Almost every week now, someone calls or emails me to ask about the real estate market in Kansas City. Too many times I find they’ve been listening to the news media and have skewed information. I typically begin with, “Let me ask you this; do you believe everything you hear on the news?” Most of the time their response is a resounding, “No!” My response is always the same. “Well then don’t listen to the evening news about real estate either.”
Honestly, I think most of the problem is that Americans only see the headlines and don’t bother to actually read the full article or try to understand the information. We hear little sound bites that are almost always negative and we don’t take the time to research it further. Here’s a headline from CNBC that I saw this morning, “U.S. Housing Starts Drop to 13-Month Low.”
What exactly are “housing starts” and why are they important?
Housing starts is an economic indicator that reflects the number of privately owned new houses (technically housing units) on which construction has been started in a given period. This data is divided into three types: single-family houses, townhouses/small condos, and apartment buildings with five or more units. New housing starts are also considered a leading indicator of the overall economy. If housing starts rise, it means builders are optimistic about the demand in the near future for newly constructed homes. If housing starts fall, builders are getting cautious. That’s a sign that home sales are slowing, or at least that builders fear they soon will.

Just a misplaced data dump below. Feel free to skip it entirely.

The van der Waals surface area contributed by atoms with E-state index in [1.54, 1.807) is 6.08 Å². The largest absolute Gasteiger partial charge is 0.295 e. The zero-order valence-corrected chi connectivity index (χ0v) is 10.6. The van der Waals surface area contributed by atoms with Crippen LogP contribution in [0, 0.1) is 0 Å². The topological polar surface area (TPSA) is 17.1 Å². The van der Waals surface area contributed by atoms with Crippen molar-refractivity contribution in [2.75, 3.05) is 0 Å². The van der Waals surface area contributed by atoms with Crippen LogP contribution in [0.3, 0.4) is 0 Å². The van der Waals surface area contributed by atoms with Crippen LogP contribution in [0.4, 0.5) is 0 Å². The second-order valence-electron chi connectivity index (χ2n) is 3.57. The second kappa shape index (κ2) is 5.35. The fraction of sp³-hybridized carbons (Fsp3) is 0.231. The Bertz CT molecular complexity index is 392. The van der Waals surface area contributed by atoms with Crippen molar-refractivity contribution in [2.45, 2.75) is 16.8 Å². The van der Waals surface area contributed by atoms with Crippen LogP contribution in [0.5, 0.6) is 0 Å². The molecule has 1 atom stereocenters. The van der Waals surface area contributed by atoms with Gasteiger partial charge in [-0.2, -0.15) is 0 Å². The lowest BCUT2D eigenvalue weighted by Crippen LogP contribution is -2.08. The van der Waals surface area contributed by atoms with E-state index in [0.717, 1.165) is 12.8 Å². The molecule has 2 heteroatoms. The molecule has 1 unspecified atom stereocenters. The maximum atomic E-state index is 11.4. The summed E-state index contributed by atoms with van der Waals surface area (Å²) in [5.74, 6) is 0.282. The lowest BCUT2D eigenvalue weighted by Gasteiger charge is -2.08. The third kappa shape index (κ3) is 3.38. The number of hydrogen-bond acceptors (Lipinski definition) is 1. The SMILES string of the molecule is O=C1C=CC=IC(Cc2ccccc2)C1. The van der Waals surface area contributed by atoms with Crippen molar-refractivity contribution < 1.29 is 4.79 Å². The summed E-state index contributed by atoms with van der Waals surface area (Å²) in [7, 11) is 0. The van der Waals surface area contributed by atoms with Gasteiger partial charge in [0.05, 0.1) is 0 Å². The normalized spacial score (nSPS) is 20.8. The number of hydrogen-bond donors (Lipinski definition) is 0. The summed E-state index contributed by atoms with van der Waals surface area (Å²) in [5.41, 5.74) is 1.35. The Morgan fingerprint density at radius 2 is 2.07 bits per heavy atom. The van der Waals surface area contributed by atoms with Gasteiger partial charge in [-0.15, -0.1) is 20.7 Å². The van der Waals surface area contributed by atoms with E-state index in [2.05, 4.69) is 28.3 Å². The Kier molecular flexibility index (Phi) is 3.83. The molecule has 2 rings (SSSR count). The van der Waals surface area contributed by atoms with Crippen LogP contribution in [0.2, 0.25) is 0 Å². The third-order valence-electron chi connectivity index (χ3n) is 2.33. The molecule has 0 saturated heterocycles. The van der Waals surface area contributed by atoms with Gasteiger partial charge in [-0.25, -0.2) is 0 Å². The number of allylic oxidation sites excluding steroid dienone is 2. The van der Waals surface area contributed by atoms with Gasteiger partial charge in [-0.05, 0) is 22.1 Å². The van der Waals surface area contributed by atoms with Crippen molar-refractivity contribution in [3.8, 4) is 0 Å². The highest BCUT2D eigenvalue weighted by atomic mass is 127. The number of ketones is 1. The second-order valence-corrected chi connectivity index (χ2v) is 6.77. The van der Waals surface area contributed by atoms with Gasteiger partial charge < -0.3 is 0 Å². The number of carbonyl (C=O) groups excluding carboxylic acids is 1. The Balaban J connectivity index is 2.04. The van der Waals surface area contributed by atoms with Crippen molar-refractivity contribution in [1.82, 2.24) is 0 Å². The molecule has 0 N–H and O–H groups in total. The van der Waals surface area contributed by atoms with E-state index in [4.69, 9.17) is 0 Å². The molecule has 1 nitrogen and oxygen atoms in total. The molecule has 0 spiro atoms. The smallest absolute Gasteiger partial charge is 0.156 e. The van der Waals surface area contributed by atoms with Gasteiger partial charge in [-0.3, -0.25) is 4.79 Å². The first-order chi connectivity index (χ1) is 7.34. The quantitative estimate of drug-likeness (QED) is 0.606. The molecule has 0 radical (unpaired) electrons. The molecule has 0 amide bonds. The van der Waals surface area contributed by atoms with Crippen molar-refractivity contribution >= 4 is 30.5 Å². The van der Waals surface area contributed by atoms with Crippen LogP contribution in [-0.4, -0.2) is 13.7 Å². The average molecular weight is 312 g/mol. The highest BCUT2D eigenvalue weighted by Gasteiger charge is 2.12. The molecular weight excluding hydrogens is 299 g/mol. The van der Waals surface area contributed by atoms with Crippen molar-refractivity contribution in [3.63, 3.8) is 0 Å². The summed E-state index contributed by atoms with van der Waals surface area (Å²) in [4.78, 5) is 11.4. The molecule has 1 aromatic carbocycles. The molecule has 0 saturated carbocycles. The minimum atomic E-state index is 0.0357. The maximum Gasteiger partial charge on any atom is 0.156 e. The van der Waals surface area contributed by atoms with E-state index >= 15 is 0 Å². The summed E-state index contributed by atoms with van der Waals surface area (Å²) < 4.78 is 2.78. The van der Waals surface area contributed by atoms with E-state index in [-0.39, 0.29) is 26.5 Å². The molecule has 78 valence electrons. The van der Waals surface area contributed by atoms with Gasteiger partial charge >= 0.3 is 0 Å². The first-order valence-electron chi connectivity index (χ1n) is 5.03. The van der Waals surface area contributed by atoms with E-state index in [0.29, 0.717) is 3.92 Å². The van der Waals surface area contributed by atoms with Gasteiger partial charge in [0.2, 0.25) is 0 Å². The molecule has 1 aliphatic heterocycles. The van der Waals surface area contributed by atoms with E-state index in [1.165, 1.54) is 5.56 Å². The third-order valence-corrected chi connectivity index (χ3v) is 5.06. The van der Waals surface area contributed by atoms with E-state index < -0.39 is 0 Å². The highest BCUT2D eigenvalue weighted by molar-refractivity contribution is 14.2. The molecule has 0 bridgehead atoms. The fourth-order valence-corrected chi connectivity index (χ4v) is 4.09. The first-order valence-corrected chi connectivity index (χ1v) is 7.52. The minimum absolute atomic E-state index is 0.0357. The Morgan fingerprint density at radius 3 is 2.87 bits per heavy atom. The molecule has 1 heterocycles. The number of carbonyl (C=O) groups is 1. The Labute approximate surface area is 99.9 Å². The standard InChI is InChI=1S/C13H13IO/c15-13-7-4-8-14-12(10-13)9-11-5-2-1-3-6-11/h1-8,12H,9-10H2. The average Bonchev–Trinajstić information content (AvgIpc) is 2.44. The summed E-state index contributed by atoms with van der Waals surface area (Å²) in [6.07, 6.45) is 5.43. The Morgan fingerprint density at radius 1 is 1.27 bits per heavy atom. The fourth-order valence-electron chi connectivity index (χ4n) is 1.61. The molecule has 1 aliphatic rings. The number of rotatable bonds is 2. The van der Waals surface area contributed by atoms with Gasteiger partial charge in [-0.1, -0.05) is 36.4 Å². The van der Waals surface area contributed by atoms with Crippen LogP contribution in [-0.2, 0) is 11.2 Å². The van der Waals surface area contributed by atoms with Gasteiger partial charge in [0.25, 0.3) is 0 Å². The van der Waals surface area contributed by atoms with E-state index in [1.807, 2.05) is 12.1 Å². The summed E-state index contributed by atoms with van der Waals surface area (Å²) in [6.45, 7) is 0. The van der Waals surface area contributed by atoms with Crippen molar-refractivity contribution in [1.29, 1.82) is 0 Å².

This article goes on to say that US Housing Starts are at a current level of 1.575M in the United States, down from 1.576M one year ago. Yes, technically they have dropped, as the headline would indicate, but only 1% from one year ago. Ironically, just last month housing starts were higher than analysts expected, but I sure didn’t see the news media reporting on that.
Having said that, Housing Starts data is one of the indicators to watch. It’s important because the housing industry accounts for about 27% of investment spending in the United States and 5% of the overall economy. People spend big money not only on their homes but also on what goes in them, which means that housing data can be a leading indicator of economic activity months in advance. Sustained declines in housing start to slow the economy and can push it into a recession. Likewise, increases in housing activity trigger economic growth.
My point is, to read the data, not just the headlines. I recently read a quote by Tracy Morgan that said, “Bad news travels at the speed of light; good news travels like molasses.” I guess that’s why the news media is always pitching bad news.
Information is all relative too. I know quite a few real estate agents that are hurting right now and not making any sales, but in June 2022 my team had our third best sales month in 17 years. And just last month in September 2022, we had our very best month ever with $4.7 million in sales volume! If you really want to know what’s going on in real estate today, I guess who you ask could be just as important.
Personally, I think this is an excellent time to sell or buy a home. We still have a shortage if available inventory and it’s still a seller’s market. It’s just been so nuts these last two years that by comparison, it may not feel like it. Most homes are still selling in less than two weeks if they’re priced correctly.
If you have any real estate questions, please do not hesitate to call me at 816-651-9001 or one of my experienced team members. We would be happy to speak with you.